- Must understand, speak, read, and write English
- Must show that they have knowledge of U.S. history and government
- Must be committed to the overall well-being of the country
- Must support the ideas stated in the Constitution
Note: depending on the circumstances, the applicant may not need to fulfill all the criteria.
A person’s service is deemed “honorable” if their particular branch of the U.S. Armed Forces has specifically designated them as such. The term, U.S. Armed Forces, includes any of the following: U.S. Navy, Army, Space Force, Marines, Coast Guard, or Air Force. An applicant may serve with a unit in the National Guard, as long as the unit is determined at the federal level to be a “reserve component” of the U.S. Armed Forces.
It’s important to note that if the applicant has been discharged, both their discharge and their active service must have been honorable. This means they must have received designations such as “Honorable” or “General-Under Honorable Conditions.” The “Other Than Honorable” designation will not suffice.
If the applicant filed for naturalization 6 months or more after their discharge, they must have lived in the United States on a continual basis for at least 5 years, and they must have been physically present for no less than 30 months during the 5-year period leading up to the filing date. If the applicant served honorably during the 5 years leading up to the filing date, they may count this time toward the physical presence and residence requirements. This is true even if they’ve been deployed abroad.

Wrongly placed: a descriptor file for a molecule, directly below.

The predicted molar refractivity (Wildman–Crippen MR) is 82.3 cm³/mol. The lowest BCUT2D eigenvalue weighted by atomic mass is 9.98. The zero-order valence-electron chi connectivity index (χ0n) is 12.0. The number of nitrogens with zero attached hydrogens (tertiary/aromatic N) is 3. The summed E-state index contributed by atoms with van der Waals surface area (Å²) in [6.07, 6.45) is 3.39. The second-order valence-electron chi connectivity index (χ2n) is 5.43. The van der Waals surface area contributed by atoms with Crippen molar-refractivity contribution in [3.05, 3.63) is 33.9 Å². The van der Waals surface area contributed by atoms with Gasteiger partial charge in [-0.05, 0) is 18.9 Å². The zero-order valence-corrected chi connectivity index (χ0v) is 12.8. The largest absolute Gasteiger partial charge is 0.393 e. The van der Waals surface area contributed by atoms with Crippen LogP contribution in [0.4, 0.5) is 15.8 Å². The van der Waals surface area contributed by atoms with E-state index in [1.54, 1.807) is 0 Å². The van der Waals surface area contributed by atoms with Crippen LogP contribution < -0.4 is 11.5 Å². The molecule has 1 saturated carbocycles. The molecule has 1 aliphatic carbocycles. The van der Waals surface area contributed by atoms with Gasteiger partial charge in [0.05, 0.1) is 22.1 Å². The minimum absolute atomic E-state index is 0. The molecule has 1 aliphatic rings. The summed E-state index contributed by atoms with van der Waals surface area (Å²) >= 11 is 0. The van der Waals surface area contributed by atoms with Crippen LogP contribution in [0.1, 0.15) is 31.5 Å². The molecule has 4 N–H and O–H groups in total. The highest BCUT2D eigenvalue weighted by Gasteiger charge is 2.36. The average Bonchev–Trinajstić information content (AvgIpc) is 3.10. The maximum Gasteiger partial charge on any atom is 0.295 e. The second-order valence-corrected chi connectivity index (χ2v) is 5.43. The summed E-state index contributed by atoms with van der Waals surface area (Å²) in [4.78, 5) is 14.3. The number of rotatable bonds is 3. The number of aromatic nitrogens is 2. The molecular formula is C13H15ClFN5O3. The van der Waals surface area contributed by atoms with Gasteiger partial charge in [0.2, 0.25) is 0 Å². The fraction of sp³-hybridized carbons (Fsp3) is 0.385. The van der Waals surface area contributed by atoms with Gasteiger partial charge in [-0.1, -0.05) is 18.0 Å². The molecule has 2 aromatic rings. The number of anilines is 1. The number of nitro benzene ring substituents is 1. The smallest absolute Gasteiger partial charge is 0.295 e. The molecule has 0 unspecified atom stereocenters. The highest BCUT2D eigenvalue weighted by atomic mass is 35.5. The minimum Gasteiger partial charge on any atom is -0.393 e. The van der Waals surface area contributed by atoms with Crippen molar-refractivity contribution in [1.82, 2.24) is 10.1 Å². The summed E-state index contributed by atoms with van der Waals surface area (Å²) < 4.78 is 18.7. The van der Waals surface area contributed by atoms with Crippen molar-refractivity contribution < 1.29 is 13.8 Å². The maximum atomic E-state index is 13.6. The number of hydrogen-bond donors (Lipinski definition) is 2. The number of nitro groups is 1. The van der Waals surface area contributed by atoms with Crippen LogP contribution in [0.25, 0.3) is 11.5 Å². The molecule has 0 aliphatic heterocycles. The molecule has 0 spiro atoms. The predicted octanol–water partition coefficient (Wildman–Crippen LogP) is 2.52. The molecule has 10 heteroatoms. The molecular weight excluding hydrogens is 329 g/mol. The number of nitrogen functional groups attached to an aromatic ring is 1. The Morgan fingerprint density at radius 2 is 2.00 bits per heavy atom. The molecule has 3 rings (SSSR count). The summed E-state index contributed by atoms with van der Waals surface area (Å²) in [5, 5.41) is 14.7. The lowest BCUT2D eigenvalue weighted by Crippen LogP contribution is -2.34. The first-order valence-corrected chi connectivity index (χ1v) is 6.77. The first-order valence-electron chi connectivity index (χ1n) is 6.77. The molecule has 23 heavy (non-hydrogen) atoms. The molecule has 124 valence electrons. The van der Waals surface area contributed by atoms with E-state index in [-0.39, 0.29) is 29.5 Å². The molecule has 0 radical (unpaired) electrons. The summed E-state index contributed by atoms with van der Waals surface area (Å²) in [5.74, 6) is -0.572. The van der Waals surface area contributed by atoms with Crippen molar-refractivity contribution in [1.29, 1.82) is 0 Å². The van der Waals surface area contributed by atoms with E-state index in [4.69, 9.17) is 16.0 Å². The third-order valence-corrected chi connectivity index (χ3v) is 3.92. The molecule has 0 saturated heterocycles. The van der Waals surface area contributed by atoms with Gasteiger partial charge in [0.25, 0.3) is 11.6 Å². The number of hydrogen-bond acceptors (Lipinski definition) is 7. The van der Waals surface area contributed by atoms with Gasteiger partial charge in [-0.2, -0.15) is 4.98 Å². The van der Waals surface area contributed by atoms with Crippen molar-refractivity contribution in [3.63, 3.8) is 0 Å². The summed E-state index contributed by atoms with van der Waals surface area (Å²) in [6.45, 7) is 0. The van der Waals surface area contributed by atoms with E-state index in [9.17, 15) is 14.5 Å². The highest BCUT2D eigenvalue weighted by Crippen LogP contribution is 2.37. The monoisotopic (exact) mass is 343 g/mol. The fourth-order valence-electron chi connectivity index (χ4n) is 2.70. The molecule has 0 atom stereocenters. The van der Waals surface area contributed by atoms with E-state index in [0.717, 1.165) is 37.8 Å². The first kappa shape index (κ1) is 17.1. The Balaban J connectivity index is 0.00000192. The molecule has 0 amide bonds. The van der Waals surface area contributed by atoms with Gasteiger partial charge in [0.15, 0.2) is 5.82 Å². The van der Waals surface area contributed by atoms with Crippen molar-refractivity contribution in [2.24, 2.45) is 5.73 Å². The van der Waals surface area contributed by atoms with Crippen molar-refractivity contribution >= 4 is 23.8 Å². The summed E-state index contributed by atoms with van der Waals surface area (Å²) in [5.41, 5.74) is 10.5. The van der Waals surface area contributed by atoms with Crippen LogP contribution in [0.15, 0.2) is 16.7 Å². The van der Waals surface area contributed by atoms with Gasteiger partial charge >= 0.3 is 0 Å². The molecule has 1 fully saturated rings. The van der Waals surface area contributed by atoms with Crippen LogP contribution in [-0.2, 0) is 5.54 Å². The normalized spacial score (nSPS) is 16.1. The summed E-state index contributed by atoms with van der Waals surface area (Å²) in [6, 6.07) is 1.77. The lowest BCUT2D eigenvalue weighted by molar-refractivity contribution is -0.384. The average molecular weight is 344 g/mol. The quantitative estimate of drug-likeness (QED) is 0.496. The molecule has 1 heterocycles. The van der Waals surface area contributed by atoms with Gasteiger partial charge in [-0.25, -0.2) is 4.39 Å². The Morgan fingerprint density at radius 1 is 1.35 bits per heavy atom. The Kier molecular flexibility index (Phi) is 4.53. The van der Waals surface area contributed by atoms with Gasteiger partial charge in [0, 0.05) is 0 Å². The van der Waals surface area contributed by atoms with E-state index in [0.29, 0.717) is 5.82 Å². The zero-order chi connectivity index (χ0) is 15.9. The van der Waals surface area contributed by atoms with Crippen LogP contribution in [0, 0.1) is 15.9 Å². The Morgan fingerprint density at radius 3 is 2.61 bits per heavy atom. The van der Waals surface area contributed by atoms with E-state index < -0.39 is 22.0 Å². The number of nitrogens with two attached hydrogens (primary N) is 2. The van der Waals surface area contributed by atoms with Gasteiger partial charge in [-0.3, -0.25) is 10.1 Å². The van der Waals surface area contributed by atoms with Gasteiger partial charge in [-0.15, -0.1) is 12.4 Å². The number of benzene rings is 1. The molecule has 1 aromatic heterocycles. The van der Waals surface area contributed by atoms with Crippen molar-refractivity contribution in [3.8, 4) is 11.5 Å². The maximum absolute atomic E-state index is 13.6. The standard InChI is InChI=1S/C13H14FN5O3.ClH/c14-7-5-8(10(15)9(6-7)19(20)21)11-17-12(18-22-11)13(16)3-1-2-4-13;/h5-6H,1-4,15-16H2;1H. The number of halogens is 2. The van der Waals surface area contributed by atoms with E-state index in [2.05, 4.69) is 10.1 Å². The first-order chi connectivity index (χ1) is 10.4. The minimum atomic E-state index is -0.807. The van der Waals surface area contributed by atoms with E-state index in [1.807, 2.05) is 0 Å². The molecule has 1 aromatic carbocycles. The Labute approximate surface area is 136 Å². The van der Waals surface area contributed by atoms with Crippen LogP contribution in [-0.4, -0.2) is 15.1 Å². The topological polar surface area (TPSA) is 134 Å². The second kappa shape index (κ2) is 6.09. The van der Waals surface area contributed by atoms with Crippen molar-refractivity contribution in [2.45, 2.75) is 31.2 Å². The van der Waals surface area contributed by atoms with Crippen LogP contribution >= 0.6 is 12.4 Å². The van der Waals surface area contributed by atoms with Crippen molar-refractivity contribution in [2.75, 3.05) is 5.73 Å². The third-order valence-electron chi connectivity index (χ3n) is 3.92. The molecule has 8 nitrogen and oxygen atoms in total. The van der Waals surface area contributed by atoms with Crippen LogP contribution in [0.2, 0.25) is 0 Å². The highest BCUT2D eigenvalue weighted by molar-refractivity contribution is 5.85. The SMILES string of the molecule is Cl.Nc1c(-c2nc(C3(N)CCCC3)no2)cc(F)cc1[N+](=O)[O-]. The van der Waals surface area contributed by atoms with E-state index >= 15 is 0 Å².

Important: Those who file while serving in the military — or during the 6-month period following their honorable discharge — can bypass the physical presence and residence requirements altogether.
If the applicant served honorably in the U.S. Armed Services during a “period of hostility” — including the period extending from September 11, 2001, to the present — they may apply to become a U.S. citizen. They must satisfy the requirements below:
- Can be any age
- Must be able to understand, speak, read, and write English
- Must be a permanent resident or, alternatively, be physically present in the United States (including in the Canal Zone, Swains Island, American Samoa, or on a public vessel owned by the United States) at the time of enlistment, re-enlistment, induction, or extension of service in the U.S. Armed Services
- Must have served during a period of hostility (see below)
- Must have demonstrably good moral character for the year leading up to the filing date
- Must show knowledge of U.S. history and government
- Must support the U.S. Constitution